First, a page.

Pills ‘n’ thrills
Biopharmaceutical company AbbVie’s landmark US$18bn bridge financing backing its US$21bn acquisition of cancer drug-maker Pharmacyclics emerged in the first quarter and set the tone for the rest of 2015.
AbbVie’s deal epitomised the US loan market in a year that was dominated by mergers and acquisitions – in particular from a healthcare sector that never stopped bringing hefty takeover loans to the market.
Morgan Stanley, through its lending joint venture with MUFG, underwrote the US$18bn 364-day senior unsecured bridge that gave AbbVie financing certainty when the takeover was announced in March. Morgan Stanley committed US$14.25bn and MUFG US$3.75bn.
The bridge was Morgan Stanley’s biggest single commitment as a firm in 2015. Using the lending joint venture, Morgan Stanley and MUFG were able to provide the bridge within days with speed and confidentiality, ensuring that there were no leaks prior to the announcement.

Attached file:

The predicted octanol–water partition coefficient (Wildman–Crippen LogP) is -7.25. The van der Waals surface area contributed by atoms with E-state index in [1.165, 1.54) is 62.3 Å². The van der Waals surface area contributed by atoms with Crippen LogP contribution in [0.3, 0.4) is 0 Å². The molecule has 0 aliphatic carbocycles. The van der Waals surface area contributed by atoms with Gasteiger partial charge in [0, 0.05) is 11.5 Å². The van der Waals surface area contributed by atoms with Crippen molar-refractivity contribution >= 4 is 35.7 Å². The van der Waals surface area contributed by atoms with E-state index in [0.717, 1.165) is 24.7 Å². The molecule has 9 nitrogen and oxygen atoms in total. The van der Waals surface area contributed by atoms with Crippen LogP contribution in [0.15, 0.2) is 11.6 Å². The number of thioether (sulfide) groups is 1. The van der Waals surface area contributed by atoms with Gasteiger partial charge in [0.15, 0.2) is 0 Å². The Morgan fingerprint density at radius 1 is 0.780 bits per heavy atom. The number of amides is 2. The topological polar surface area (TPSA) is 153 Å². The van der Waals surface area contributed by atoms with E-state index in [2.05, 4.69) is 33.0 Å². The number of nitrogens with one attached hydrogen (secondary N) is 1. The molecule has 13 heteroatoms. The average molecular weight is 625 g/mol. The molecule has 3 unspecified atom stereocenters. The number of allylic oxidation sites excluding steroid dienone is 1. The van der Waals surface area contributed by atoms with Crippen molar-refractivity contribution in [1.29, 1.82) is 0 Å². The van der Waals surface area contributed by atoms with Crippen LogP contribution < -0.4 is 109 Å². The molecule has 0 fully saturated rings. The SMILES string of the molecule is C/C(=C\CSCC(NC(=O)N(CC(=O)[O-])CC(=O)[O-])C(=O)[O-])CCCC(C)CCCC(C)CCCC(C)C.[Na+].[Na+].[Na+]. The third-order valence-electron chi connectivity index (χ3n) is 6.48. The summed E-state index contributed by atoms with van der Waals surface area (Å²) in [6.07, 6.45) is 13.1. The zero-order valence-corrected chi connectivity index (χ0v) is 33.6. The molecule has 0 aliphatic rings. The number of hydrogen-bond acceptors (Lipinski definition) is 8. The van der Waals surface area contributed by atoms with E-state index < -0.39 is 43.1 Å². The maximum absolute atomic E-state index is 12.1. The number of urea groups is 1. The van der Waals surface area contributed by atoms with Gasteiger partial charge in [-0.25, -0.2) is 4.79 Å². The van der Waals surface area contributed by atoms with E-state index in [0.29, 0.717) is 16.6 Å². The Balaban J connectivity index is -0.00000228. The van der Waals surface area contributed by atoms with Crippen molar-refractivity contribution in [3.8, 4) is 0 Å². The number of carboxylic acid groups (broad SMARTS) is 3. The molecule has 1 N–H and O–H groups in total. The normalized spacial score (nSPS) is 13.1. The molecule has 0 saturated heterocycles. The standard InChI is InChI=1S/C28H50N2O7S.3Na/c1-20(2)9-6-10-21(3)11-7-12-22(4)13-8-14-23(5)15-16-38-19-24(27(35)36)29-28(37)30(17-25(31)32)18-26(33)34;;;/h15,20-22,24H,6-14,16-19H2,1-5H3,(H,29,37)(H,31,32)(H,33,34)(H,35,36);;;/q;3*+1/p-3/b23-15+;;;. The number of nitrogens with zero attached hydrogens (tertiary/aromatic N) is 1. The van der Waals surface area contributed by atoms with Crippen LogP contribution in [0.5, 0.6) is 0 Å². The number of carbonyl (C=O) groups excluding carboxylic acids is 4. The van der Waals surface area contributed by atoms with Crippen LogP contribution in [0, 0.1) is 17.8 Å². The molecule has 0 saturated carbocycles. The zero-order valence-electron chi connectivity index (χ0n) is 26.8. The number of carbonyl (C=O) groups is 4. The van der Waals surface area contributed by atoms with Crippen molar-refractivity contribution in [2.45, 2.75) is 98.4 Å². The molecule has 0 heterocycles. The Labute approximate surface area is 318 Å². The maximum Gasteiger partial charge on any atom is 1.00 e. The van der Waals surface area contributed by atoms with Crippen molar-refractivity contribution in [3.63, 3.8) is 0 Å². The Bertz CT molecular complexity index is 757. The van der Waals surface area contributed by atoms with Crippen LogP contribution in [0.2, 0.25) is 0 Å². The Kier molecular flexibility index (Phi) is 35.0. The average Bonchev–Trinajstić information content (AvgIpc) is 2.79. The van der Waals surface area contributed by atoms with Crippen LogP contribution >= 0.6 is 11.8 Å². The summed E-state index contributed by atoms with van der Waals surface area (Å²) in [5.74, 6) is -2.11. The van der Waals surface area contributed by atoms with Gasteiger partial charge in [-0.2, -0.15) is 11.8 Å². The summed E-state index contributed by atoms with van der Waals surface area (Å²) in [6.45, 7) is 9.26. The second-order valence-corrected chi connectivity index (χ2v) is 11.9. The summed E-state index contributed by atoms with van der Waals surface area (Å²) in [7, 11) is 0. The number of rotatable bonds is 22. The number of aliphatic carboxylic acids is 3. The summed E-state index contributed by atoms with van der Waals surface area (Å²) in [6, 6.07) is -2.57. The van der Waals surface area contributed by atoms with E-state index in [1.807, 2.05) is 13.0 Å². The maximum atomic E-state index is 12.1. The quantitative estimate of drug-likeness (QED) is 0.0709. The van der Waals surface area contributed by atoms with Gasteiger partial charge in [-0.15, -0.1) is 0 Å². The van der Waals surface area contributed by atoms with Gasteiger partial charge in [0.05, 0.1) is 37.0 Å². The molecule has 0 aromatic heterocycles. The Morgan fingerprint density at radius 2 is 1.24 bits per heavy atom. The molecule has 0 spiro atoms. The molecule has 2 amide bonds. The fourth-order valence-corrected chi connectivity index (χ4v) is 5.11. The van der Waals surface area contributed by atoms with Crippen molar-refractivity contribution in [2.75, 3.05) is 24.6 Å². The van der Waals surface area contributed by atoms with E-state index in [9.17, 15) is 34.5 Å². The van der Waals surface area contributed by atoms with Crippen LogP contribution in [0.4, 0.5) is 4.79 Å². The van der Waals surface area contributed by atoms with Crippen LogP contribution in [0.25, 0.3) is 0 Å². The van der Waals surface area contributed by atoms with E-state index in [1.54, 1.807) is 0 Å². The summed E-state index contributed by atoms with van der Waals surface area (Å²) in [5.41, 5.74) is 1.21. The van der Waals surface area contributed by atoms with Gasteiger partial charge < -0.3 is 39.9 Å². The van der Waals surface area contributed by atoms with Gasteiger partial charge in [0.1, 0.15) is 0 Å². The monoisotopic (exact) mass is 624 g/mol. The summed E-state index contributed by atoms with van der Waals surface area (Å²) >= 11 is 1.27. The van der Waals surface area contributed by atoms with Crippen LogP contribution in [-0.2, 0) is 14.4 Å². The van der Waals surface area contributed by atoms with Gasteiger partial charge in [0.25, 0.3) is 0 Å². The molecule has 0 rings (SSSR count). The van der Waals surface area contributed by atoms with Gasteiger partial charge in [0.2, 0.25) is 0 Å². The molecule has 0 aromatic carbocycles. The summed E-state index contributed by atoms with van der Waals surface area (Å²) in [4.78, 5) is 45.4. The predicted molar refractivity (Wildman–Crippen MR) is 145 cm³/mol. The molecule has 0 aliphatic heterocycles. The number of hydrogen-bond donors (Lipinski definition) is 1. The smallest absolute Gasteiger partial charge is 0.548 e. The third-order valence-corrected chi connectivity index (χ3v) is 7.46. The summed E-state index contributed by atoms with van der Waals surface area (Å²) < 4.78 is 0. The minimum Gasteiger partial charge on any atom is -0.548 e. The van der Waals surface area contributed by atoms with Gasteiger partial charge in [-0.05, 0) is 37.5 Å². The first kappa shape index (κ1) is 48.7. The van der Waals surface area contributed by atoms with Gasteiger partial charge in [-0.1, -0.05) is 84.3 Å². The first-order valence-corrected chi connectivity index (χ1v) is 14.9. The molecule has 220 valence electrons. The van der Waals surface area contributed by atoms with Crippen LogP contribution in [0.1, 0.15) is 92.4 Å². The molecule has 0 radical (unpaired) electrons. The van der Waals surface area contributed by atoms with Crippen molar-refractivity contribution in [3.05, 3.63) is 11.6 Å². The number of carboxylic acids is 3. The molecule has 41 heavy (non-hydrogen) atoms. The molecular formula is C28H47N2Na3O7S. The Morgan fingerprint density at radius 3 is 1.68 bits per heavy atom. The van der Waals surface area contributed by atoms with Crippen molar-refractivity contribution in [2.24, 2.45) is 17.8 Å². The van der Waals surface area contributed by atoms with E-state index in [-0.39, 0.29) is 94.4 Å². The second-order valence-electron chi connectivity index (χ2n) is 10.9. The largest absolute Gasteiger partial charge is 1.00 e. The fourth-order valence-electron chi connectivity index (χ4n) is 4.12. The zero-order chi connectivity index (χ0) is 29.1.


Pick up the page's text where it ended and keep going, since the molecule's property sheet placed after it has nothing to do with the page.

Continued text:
The loan kicked off a series of jumbo M&A loan financings in the healthcare sector and also gave the investment-grade loan market confidence early in the year.
“It set the stage because it gave people confidence that deals of this size could be done and that they would be refinanced in the capital markets. It showed that the bond market … and the bank syndication market would be receptive,” said Anish Shah, head of investment-grade corporate debt capital markets and acquisition finance at Morgan Stanley.
“It reaffirmed the structure of the investment-grade bridge loan,” he said.
The bridge loan, which financed a cash/stock acquisition coupled with an accelerated share repurchase, allowed AbbVie to satisfy the seller’s preference to mitigate equity dilution. It also backstopped the acquisition funding and the buyback funding.
“They structured this in a combination of cash and stock and then they completed an accelerated share repurchase to buy back approximately half of the stock consideration to synthetically create a structure that was much more cash-heavy,” Shah said.
The transaction was syndicated to existing AbbVie relationship banks with a 100% hit rate. It was also arranged in less than two weeks to ensure AbbVie was best positioned to win a highly competitive M&A process.
“We put US$18bn of committed financing in place, quickly, quietly, confidentially,” said Shah. “We then syndicated it and then took them to the bond market.”
Concurrent with the syndication of the bridge, Morgan Stanley also led an amendment to AbbVie’s existing credit facility to provide covenant flexibility to assist the transaction.